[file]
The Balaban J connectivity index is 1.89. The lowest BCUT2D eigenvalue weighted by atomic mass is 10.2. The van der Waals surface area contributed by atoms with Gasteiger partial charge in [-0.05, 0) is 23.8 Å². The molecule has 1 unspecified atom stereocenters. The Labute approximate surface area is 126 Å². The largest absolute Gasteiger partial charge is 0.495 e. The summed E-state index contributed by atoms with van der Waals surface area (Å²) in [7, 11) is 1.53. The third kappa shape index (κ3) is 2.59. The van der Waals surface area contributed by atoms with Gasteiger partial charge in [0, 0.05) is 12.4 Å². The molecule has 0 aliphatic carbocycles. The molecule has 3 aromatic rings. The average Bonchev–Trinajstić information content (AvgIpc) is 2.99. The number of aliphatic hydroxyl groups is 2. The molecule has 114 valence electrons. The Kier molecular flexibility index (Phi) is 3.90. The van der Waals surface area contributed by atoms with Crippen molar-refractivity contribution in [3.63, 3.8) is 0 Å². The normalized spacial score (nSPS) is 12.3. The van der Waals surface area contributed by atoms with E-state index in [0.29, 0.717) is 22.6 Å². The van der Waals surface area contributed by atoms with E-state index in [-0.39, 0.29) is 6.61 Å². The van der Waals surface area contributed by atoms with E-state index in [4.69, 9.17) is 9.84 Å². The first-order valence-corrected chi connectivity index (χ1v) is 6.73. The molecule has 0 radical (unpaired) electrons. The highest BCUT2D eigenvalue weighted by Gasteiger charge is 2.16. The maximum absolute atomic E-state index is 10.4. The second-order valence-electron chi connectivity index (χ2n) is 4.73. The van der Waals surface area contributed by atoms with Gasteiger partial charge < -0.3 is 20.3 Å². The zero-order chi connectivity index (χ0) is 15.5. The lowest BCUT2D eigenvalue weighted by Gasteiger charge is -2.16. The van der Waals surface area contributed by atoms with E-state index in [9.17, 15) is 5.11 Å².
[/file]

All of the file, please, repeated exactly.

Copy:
The Balaban J connectivity index is 1.89. The lowest BCUT2D eigenvalue weighted by atomic mass is 10.2. The van der Waals surface area contributed by atoms with Gasteiger partial charge in [-0.05, 0) is 23.8 Å². The molecule has 1 unspecified atom stereocenters. The Labute approximate surface area is 126 Å². The largest absolute Gasteiger partial charge is 0.495 e. The summed E-state index contributed by atoms with van der Waals surface area (Å²) in [7, 11) is 1.53. The third kappa shape index (κ3) is 2.59. The van der Waals surface area contributed by atoms with Gasteiger partial charge in [0, 0.05) is 12.4 Å². The molecule has 0 aliphatic carbocycles. The molecule has 3 aromatic rings. The average Bonchev–Trinajstić information content (AvgIpc) is 2.99. The number of aliphatic hydroxyl groups is 2. The molecule has 114 valence electrons. The Kier molecular flexibility index (Phi) is 3.90. The van der Waals surface area contributed by atoms with Crippen molar-refractivity contribution in [3.63, 3.8) is 0 Å². The normalized spacial score (nSPS) is 12.3. The van der Waals surface area contributed by atoms with E-state index in [0.29, 0.717) is 22.6 Å². The van der Waals surface area contributed by atoms with E-state index in [-0.39, 0.29) is 6.61 Å². The van der Waals surface area contributed by atoms with E-state index in [4.69, 9.17) is 9.84 Å². The first-order valence-corrected chi connectivity index (χ1v) is 6.73. The molecule has 0 radical (unpaired) electrons. The highest BCUT2D eigenvalue weighted by Gasteiger charge is 2.16. The maximum absolute atomic E-state index is 10.4. The second-order valence-electron chi connectivity index (χ2n) is 4.73. The van der Waals surface area contributed by atoms with Gasteiger partial charge < -0.3 is 20.3 Å². The zero-order chi connectivity index (χ0) is 15.5. The lowest BCUT2D eigenvalue weighted by Gasteiger charge is -2.16. The van der Waals surface area contributed by atoms with E-state index in [9.17, 15) is 5.11 Å².